Category Archives: JP/Japer
Oh, those marvelous Tuscan hills, ochre-tinted and rolling against a clear blue sky – how I want to stay again!
Oh, the endless panorama of the Barossa Valley – may the image be forever in my sight!
Oh, the cool and calming climate of the Valle de Casablanca – may I dream of you once more!
The connection to these four locales? It’s evident isn’t it?
Wine. Nectar of the capital “G” Gods. And if you’re anything like me, a good glass of wine makes for an enjoyable time.
Be it Cabernet Sauvignon, Sangiovese, Syrah or a Blanc, every glass of wine takes you to its place of origin, enlightening you to its landscape, its people and its history.
And that’s the premise to today’s release of the absolutely lovely and tasty Time & Vine #1!
It’s July 12th and that means that it’s my birthday! Yes! Thank you for all the birthday wishes…twenty-nine years young forever, I say, although it’s been “forever” for a number of years already.
But that’s one of the great things about being interested in, a fan of, and a part of, the pop culture community: you never really do grow old. With the comic books, movies, television programs, board and card games, toys, music, cartoons, and video games, you always seem to find a way to stay youthful.
At heart, at least.
And if you were to subtract twenty nine years from today’s date, and then subtract a few more, and then a few more for added measure, you’d have one of the greatest years of my youth – as well as many of you out there!
It’s the early 1980’s.
And you’re hanging out at the local arcade.
And your hair is long.
And it’s on purpose.
And you’re playing Centipede.
And it’s awesome!
Relive that youthful glory with today’s comic book-styled modern release of Centipede #1!
Really, we’re off that board in a number of ways.
It’s not like it’s something new for “comic book” writers and illustrators to adapt classic works of fiction and non-fiction into the form of sequential art. DC Comics published a visual history of the The Bible in 1975 by industry legends Sheldon Mayer and Joe Kubert. Robert Crumb adapted The Book of Genesis nearly a decade ago. And, of course, we’ve seen countless visual versions of much-loved novels by industry favourites such as Madeleine L’Engle’s A Wrinkle In Time by Hope Larson, Richard Stark’s Parker by Darwyn Cooke, Beowulf by Santiago Garcia and David Rubin, Paul Auster’s City of Glass by Paul Karasik and David Mazzucchelli, and the works of H.P. Lovecraft – by various creators in various publications.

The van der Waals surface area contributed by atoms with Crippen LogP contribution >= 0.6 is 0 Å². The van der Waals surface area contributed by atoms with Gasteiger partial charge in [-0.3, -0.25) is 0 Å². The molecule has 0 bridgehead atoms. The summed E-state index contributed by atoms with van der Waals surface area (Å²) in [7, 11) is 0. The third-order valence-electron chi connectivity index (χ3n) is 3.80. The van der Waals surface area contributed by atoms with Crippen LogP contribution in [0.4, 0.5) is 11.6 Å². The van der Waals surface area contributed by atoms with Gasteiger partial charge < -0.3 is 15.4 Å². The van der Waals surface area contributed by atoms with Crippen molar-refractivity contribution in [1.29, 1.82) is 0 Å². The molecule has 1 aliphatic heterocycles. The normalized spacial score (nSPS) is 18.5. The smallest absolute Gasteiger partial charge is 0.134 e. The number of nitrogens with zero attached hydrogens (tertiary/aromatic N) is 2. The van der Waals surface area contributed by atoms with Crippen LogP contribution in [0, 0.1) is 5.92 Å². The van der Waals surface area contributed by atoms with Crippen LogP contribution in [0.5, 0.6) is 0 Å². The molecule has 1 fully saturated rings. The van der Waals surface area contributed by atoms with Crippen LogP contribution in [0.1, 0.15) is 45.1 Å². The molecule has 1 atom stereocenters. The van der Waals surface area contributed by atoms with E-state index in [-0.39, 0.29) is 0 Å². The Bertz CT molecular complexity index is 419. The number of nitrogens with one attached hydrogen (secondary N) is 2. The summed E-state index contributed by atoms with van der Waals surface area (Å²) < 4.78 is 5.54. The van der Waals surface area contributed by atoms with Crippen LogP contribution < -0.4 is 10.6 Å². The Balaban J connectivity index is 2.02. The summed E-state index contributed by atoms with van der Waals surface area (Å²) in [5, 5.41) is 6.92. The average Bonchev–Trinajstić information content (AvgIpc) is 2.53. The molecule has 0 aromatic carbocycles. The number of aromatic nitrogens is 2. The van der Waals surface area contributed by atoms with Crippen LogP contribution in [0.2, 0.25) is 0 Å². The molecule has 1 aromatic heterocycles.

These, of course, are just a few.
The interesting thing is that mainstream publishers of traditional fiction and non-fiction formats have gotten in on the graphic novel game in a big way over the last decade.
And today, big time mainstream publisher Simon & Schuster, known more for those traditional formats of fiction and non-fiction, dip their toes in the warm pool of sequential art with the release of the visual version of Pulitzer Prize winning novel, The Good Earth!
Inside the living room or outside on the backyard patio, single games of Monopoly would last for days, The Game of Life would last for hours, and games of Connect Four would be quick and energetic fancies in-between (although we sometimes turned them into larger, multiple-win tournaments).
But the game that would stay with me though my childhood days and nights, the game that would morph into mysterious DIY role-playing games, and cross boundaries and technology into VCR-led playing, movies, books and video games, was the murder-mystery game of Clue.
And for the first time ever, that Hasbro-published classic is making the jump into comic books!
As comic book lovers, now we can sleuth the sequential art mystery, beginning in today’s release of Clue #1!
Passing a tractor trailer on the highway yanks your car violently and you need to jerk the steering wheel in an opposite direction just to keep yourself from running into the culvert at the side of the road. Whew!
Lazily canoeing across the cottage lake while a strong wind blows you off course from the dock you need to get to. How’d I get here?
Watching a Tour de France cycle team ride in single file, switching up leaders from time to time in order to conserve energy for each individual rider. Sweet science.
Experiencing the violent effects when a nasty Chicago hitman crosses paths with a downtrodden Seattle housewife – in a most unusual way!
That’s the premise behind today’s release of Crosswind #1…and let me emphasize the phrase “unusual way”!